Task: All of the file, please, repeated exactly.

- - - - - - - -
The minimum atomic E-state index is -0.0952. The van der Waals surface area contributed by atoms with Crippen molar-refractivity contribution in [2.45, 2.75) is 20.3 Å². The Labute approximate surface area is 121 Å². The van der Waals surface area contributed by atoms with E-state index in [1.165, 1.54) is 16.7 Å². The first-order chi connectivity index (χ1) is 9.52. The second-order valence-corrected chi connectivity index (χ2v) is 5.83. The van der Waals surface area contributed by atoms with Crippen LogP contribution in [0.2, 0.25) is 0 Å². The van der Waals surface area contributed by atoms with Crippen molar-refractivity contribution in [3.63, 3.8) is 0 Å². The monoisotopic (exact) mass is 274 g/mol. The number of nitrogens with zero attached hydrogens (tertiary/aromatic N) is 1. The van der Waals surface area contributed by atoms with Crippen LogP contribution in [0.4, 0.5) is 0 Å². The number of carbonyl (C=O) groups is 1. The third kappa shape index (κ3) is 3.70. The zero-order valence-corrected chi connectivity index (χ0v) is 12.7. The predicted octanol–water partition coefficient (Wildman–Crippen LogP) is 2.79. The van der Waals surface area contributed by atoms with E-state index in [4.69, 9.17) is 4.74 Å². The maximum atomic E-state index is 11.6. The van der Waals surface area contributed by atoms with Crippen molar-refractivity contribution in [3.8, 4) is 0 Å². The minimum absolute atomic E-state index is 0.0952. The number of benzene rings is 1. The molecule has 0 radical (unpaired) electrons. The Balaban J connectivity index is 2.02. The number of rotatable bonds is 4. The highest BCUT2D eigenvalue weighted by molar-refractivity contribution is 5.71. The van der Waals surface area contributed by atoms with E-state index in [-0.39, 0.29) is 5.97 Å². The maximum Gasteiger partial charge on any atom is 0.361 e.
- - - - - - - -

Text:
The minimum atomic E-state index is -0.0952. The van der Waals surface area contributed by atoms with Crippen molar-refractivity contribution in [2.45, 2.75) is 20.3 Å². The Labute approximate surface area is 121 Å². The van der Waals surface area contributed by atoms with E-state index in [1.165, 1.54) is 16.7 Å². The first-order chi connectivity index (χ1) is 9.52. The second-order valence-corrected chi connectivity index (χ2v) is 5.83. The van der Waals surface area contributed by atoms with Crippen LogP contribution in [0.2, 0.25) is 0 Å². The van der Waals surface area contributed by atoms with Crippen molar-refractivity contribution in [3.63, 3.8) is 0 Å². The monoisotopic (exact) mass is 274 g/mol. The number of nitrogens with zero attached hydrogens (tertiary/aromatic N) is 1. The van der Waals surface area contributed by atoms with Crippen LogP contribution in [0.4, 0.5) is 0 Å². The number of carbonyl (C=O) groups is 1. The third kappa shape index (κ3) is 3.70. The zero-order valence-corrected chi connectivity index (χ0v) is 12.7. The predicted octanol–water partition coefficient (Wildman–Crippen LogP) is 2.79. The van der Waals surface area contributed by atoms with E-state index in [4.69, 9.17) is 4.74 Å². The maximum atomic E-state index is 11.6. The van der Waals surface area contributed by atoms with Crippen molar-refractivity contribution in [3.8, 4) is 0 Å². The minimum absolute atomic E-state index is 0.0952. The number of benzene rings is 1. The molecule has 0 radical (unpaired) electrons. The Balaban J connectivity index is 2.02. The number of rotatable bonds is 4. The highest BCUT2D eigenvalue weighted by molar-refractivity contribution is 5.71. The van der Waals surface area contributed by atoms with E-state index in [-0.39, 0.29) is 5.97 Å². The maximum Gasteiger partial charge on any atom is 0.361 e.